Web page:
Looking at the last six months, five years, 10 years, 20 years, 30 years, there has been a lot of invention and innovation, and guess what the source of a lot of that innovation has been: small business. Yes. That's been the source. I think there's something in the neighborhood of 32 million small businesses just in the United States alone. In the everyday lives of these small businesses -- where they don't have all the money and all the people in the world to bring to bear on any problem that confronts them -- they are constantly  looking for new ways to get more done with less. Just that need alone causes them to be innovative, to find solutions, to do things in different ways and to be able to implement change and create greater value for their customers – i.e. lower costs or more revenues for their customers as well for their business.

I remember when I worked for a large oil company, one day senior management came out and said “we need to be more innovative. We need to think more like small businesses. We need the agility, the nimbleness, to be able to respond to things quickly. And we need to be able to have systems that aren't so cumbersome and that aren't so unnecessarily burdensome that, when we want to do something different, it takes three, four, five, 10 or 15 years. We need to be able to be more responsive to our customers’ needs. The market is constantly changing. It's a dynamic marketplace. Our customers are demanding more, and our competitors are really nipping at our heels”. So, it made sense that they started watching to see what small businesses were doing, and started figuring out which of the solutions offered by small business could they adapt to their organizations.

There you have it. That is the role of small business and large corporate supply chains. That is why corporations are actively and aggressively seeking out participation of small businesses. That's why they spend tons of money every year putting themselves in places where they can interact with small businesses: trade shows, conferences, etc. That's why they're lead sponsors for a lot of events and galas and other things where they know small businesses will be in attendance.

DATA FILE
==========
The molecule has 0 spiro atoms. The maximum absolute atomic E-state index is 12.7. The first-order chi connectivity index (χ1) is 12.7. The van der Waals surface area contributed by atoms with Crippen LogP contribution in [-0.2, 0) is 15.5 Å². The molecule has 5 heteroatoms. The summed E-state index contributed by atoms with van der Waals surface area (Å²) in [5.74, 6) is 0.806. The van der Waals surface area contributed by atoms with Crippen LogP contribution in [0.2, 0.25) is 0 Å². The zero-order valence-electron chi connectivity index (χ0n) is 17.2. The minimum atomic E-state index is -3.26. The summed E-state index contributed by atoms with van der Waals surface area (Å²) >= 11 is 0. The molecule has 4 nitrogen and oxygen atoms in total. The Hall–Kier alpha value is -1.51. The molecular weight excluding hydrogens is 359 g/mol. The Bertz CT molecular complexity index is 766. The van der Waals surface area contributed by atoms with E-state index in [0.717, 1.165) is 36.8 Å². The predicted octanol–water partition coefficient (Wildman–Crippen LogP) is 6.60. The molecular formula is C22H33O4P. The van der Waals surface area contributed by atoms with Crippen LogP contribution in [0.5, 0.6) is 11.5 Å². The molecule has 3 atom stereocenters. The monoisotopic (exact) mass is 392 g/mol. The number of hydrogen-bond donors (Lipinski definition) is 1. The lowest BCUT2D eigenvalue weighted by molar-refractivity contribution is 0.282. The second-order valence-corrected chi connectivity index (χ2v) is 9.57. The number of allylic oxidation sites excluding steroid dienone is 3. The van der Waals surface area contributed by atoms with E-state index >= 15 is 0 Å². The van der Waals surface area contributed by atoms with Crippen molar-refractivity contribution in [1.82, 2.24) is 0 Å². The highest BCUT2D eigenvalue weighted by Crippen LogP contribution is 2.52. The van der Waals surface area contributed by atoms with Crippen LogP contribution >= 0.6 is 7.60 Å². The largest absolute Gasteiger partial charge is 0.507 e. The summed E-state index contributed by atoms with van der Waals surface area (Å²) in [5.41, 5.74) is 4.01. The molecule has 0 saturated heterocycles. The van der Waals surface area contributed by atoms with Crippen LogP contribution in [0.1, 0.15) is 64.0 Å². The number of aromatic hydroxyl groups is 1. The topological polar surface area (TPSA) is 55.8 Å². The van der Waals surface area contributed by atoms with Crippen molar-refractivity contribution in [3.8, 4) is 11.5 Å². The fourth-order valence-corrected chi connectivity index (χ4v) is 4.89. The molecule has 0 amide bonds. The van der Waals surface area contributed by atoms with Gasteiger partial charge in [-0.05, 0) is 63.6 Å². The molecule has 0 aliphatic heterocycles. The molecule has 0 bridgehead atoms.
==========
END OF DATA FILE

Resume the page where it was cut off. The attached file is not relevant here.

Diverse small businesses, and people who have had different life experiences are in even greater demand. For example, a woman-owned business; a black-owned business; a veteran-owned business; a disabled-owned business, a Native-American owned business; Hispanic-American, Asian-American, etc. Corporations are saying, “Hey, we understand you view the world very differently -- possibly due to how you grew up in your household and what you may have been confronted with in your family alone; and/or what your parents had to do to get you ready to compete as an adult. The way you approach things could very well be exactly what we are looking for. So, what you brought to how you run your business that’s working, that's leverageable and scalable are things for which corporations are looking.

Mark Zuckerberg with Facebook was a college student, as was Michael Dell. Bill Gates and Paul Allen were college students. He and Paul Allen started off in a garage. These are people that have done some amazing things. They were just entrepreneurs, small business folks, but they all started because they saw a need and they decided that they wanted to see if they could apply some innovation to address that need. Remember, a big business is nothing more than a small business that did a lot of things right. And that should be your business. I'm going to leave you with that. There's a huge need for what you do, and big corporations are looking for it. So, if necessity is the mother of invention, then innovation by small businesses is the engine that powers invention.

Our next episode - Part Seven of this series - will be “The Corporate Opportunity -- Do They Take Small Businesses Seriously?” So, please go to our website “” and join our email list to be notified of upcoming events, podcasts and blogs.